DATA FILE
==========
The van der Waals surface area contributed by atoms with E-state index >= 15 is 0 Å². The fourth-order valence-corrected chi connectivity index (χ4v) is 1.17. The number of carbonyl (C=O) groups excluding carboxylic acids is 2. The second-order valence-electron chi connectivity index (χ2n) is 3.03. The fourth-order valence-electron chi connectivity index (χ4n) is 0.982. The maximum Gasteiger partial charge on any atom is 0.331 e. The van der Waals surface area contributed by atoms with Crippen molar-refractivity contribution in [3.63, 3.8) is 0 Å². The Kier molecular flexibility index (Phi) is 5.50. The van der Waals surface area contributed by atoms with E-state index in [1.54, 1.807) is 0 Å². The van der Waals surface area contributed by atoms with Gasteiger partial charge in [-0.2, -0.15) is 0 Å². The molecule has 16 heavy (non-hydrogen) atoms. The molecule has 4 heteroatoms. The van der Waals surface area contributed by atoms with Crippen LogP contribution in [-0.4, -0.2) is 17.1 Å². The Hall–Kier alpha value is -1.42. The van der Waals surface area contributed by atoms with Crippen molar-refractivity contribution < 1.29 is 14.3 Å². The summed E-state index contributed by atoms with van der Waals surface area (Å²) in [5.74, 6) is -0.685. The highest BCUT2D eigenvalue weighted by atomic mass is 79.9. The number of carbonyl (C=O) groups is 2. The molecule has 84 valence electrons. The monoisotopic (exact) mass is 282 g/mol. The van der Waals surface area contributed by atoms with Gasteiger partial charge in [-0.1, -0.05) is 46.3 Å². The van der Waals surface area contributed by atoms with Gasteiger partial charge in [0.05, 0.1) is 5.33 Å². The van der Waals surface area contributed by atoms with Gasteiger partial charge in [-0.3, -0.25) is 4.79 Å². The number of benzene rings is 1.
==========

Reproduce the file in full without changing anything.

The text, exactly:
The van der Waals surface area contributed by atoms with E-state index >= 15 is 0 Å². The fourth-order valence-corrected chi connectivity index (χ4v) is 1.17. The number of carbonyl (C=O) groups excluding carboxylic acids is 2. The second-order valence-electron chi connectivity index (χ2n) is 3.03. The fourth-order valence-electron chi connectivity index (χ4n) is 0.982. The maximum Gasteiger partial charge on any atom is 0.331 e. The van der Waals surface area contributed by atoms with Crippen molar-refractivity contribution in [3.63, 3.8) is 0 Å². The Kier molecular flexibility index (Phi) is 5.50. The van der Waals surface area contributed by atoms with E-state index in [1.54, 1.807) is 0 Å². The van der Waals surface area contributed by atoms with Gasteiger partial charge in [-0.2, -0.15) is 0 Å². The molecule has 16 heavy (non-hydrogen) atoms. The molecule has 4 heteroatoms. The van der Waals surface area contributed by atoms with Crippen LogP contribution in [-0.4, -0.2) is 17.1 Å². The Hall–Kier alpha value is -1.42. The van der Waals surface area contributed by atoms with Crippen molar-refractivity contribution < 1.29 is 14.3 Å². The summed E-state index contributed by atoms with van der Waals surface area (Å²) in [5.74, 6) is -0.685. The highest BCUT2D eigenvalue weighted by atomic mass is 79.9. The number of carbonyl (C=O) groups is 2. The molecule has 84 valence electrons. The monoisotopic (exact) mass is 282 g/mol. The van der Waals surface area contributed by atoms with Gasteiger partial charge in [-0.1, -0.05) is 46.3 Å². The van der Waals surface area contributed by atoms with Gasteiger partial charge in [0.05, 0.1) is 5.33 Å². The van der Waals surface area contributed by atoms with Gasteiger partial charge in [-0.3, -0.25) is 4.79 Å². The number of benzene rings is 1.